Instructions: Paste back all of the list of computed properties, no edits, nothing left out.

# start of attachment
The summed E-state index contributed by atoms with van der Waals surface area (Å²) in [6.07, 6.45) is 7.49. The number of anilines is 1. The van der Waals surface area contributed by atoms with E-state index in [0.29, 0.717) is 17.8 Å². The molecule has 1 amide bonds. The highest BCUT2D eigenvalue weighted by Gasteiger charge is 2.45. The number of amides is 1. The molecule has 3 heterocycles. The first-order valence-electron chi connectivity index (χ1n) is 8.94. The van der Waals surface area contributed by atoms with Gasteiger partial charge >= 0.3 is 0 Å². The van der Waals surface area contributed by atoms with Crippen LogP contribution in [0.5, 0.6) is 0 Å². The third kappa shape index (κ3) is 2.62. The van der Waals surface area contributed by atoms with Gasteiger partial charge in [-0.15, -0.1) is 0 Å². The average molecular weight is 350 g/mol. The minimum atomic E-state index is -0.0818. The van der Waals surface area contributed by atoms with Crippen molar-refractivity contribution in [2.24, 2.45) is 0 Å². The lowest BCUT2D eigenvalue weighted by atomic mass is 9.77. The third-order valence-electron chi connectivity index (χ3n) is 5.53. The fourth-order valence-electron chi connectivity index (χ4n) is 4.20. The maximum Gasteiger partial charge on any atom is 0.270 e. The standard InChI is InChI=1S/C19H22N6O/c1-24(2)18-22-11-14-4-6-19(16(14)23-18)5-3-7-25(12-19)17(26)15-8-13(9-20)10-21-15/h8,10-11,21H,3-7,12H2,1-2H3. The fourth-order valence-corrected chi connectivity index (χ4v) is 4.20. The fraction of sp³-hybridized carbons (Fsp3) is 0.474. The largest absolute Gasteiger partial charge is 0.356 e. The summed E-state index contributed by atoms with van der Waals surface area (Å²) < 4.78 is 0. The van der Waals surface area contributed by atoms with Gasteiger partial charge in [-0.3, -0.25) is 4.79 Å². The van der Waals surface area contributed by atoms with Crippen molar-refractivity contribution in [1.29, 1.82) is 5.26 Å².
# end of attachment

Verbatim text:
The summed E-state index contributed by atoms with van der Waals surface area (Å²) in [6.07, 6.45) is 7.49. The number of anilines is 1. The van der Waals surface area contributed by atoms with E-state index in [0.29, 0.717) is 17.8 Å². The molecule has 1 amide bonds. The highest BCUT2D eigenvalue weighted by Gasteiger charge is 2.45. The number of amides is 1. The molecule has 3 heterocycles. The first-order valence-electron chi connectivity index (χ1n) is 8.94. The van der Waals surface area contributed by atoms with Gasteiger partial charge >= 0.3 is 0 Å². The van der Waals surface area contributed by atoms with Crippen LogP contribution in [0.5, 0.6) is 0 Å². The third kappa shape index (κ3) is 2.62. The van der Waals surface area contributed by atoms with Gasteiger partial charge in [-0.15, -0.1) is 0 Å². The average molecular weight is 350 g/mol. The minimum atomic E-state index is -0.0818. The van der Waals surface area contributed by atoms with Crippen molar-refractivity contribution in [2.24, 2.45) is 0 Å². The lowest BCUT2D eigenvalue weighted by atomic mass is 9.77. The third-order valence-electron chi connectivity index (χ3n) is 5.53. The fourth-order valence-electron chi connectivity index (χ4n) is 4.20. The maximum Gasteiger partial charge on any atom is 0.270 e. The standard InChI is InChI=1S/C19H22N6O/c1-24(2)18-22-11-14-4-6-19(16(14)23-18)5-3-7-25(12-19)17(26)15-8-13(9-20)10-21-15/h8,10-11,21H,3-7,12H2,1-2H3. The fourth-order valence-corrected chi connectivity index (χ4v) is 4.20. The fraction of sp³-hybridized carbons (Fsp3) is 0.474. The largest absolute Gasteiger partial charge is 0.356 e. The summed E-state index contributed by atoms with van der Waals surface area (Å²) < 4.78 is 0. The van der Waals surface area contributed by atoms with Gasteiger partial charge in [-0.3, -0.25) is 4.79 Å². The van der Waals surface area contributed by atoms with Crippen molar-refractivity contribution in [1.29, 1.82) is 5.26 Å².